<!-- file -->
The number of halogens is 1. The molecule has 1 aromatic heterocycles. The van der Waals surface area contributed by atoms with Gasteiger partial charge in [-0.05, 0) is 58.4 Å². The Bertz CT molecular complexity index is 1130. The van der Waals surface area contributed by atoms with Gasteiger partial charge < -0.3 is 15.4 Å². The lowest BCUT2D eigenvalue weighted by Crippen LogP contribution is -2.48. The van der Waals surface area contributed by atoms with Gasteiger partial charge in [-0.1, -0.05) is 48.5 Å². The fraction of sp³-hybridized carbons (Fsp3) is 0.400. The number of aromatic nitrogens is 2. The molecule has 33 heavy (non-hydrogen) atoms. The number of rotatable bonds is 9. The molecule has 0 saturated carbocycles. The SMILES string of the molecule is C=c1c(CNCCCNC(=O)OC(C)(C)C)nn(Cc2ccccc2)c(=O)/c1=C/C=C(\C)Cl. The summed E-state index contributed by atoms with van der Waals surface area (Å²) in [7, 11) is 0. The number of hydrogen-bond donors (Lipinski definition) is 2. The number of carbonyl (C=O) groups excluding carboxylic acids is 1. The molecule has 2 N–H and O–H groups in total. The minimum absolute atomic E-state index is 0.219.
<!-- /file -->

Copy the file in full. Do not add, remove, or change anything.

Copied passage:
The number of halogens is 1. The molecule has 1 aromatic heterocycles. The van der Waals surface area contributed by atoms with Gasteiger partial charge in [-0.05, 0) is 58.4 Å². The Bertz CT molecular complexity index is 1130. The van der Waals surface area contributed by atoms with Gasteiger partial charge < -0.3 is 15.4 Å². The lowest BCUT2D eigenvalue weighted by Crippen LogP contribution is -2.48. The van der Waals surface area contributed by atoms with Gasteiger partial charge in [-0.1, -0.05) is 48.5 Å². The fraction of sp³-hybridized carbons (Fsp3) is 0.400. The number of aromatic nitrogens is 2. The molecule has 33 heavy (non-hydrogen) atoms. The number of rotatable bonds is 9. The molecule has 0 saturated carbocycles. The SMILES string of the molecule is C=c1c(CNCCCNC(=O)OC(C)(C)C)nn(Cc2ccccc2)c(=O)/c1=C/C=C(\C)Cl. The summed E-state index contributed by atoms with van der Waals surface area (Å²) in [7, 11) is 0. The number of hydrogen-bond donors (Lipinski definition) is 2. The number of carbonyl (C=O) groups excluding carboxylic acids is 1. The molecule has 2 N–H and O–H groups in total. The minimum absolute atomic E-state index is 0.219.